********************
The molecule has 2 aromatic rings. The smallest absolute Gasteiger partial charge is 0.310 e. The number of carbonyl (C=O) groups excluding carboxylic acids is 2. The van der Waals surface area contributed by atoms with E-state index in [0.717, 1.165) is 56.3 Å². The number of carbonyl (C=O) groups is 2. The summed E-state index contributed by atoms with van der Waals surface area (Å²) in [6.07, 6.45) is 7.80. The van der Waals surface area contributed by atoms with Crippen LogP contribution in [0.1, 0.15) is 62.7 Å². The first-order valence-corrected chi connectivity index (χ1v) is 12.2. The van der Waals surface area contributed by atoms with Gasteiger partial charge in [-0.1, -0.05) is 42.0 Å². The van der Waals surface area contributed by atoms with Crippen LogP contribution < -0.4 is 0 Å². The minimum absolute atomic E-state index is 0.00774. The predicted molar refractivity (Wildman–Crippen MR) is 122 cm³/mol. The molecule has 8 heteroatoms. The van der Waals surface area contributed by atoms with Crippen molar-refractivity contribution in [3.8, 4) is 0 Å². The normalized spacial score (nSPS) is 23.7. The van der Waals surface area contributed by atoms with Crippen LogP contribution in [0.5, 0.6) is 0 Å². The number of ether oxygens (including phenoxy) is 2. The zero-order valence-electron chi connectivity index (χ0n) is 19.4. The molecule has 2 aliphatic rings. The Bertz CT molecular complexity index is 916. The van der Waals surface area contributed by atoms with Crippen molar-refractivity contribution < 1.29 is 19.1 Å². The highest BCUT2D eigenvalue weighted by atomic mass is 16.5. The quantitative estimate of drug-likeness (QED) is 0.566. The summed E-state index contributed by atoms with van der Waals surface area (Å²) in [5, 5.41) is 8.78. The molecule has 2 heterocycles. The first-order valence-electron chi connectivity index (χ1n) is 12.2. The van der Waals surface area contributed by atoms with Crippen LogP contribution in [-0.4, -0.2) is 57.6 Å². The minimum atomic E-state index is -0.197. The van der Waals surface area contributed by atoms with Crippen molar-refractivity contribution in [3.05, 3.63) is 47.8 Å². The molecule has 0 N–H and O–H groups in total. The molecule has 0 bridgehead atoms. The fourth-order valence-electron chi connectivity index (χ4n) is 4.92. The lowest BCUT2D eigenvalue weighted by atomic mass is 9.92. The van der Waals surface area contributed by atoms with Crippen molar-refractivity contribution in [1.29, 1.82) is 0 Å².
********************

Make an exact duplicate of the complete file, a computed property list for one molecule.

The molecule has 2 aromatic rings. The smallest absolute Gasteiger partial charge is 0.310 e. The number of carbonyl (C=O) groups excluding carboxylic acids is 2. The van der Waals surface area contributed by atoms with E-state index in [0.717, 1.165) is 56.3 Å². The number of carbonyl (C=O) groups is 2. The summed E-state index contributed by atoms with van der Waals surface area (Å²) in [6.07, 6.45) is 7.80. The van der Waals surface area contributed by atoms with Crippen LogP contribution in [0.1, 0.15) is 62.7 Å². The first-order valence-corrected chi connectivity index (χ1v) is 12.2. The van der Waals surface area contributed by atoms with Gasteiger partial charge in [-0.1, -0.05) is 42.0 Å². The van der Waals surface area contributed by atoms with Crippen LogP contribution < -0.4 is 0 Å². The minimum absolute atomic E-state index is 0.00774. The predicted molar refractivity (Wildman–Crippen MR) is 122 cm³/mol. The molecule has 8 heteroatoms. The van der Waals surface area contributed by atoms with Crippen molar-refractivity contribution in [3.8, 4) is 0 Å². The normalized spacial score (nSPS) is 23.7. The van der Waals surface area contributed by atoms with Crippen LogP contribution in [0.5, 0.6) is 0 Å². The number of ether oxygens (including phenoxy) is 2. The zero-order valence-electron chi connectivity index (χ0n) is 19.4. The molecule has 2 aliphatic rings. The Bertz CT molecular complexity index is 916. The van der Waals surface area contributed by atoms with Crippen molar-refractivity contribution < 1.29 is 19.1 Å². The highest BCUT2D eigenvalue weighted by atomic mass is 16.5. The quantitative estimate of drug-likeness (QED) is 0.566. The summed E-state index contributed by atoms with van der Waals surface area (Å²) in [5, 5.41) is 8.78. The molecule has 2 heterocycles. The first-order valence-electron chi connectivity index (χ1n) is 12.2. The van der Waals surface area contributed by atoms with Crippen LogP contribution in [-0.4, -0.2) is 57.6 Å². The minimum atomic E-state index is -0.197. The van der Waals surface area contributed by atoms with Crippen molar-refractivity contribution in [3.05, 3.63) is 47.8 Å². The molecule has 0 N–H and O–H groups in total. The molecule has 0 bridgehead atoms. The fourth-order valence-electron chi connectivity index (χ4n) is 4.92. The lowest BCUT2D eigenvalue weighted by atomic mass is 9.92. The van der Waals surface area contributed by atoms with Crippen molar-refractivity contribution in [1.29, 1.82) is 0 Å².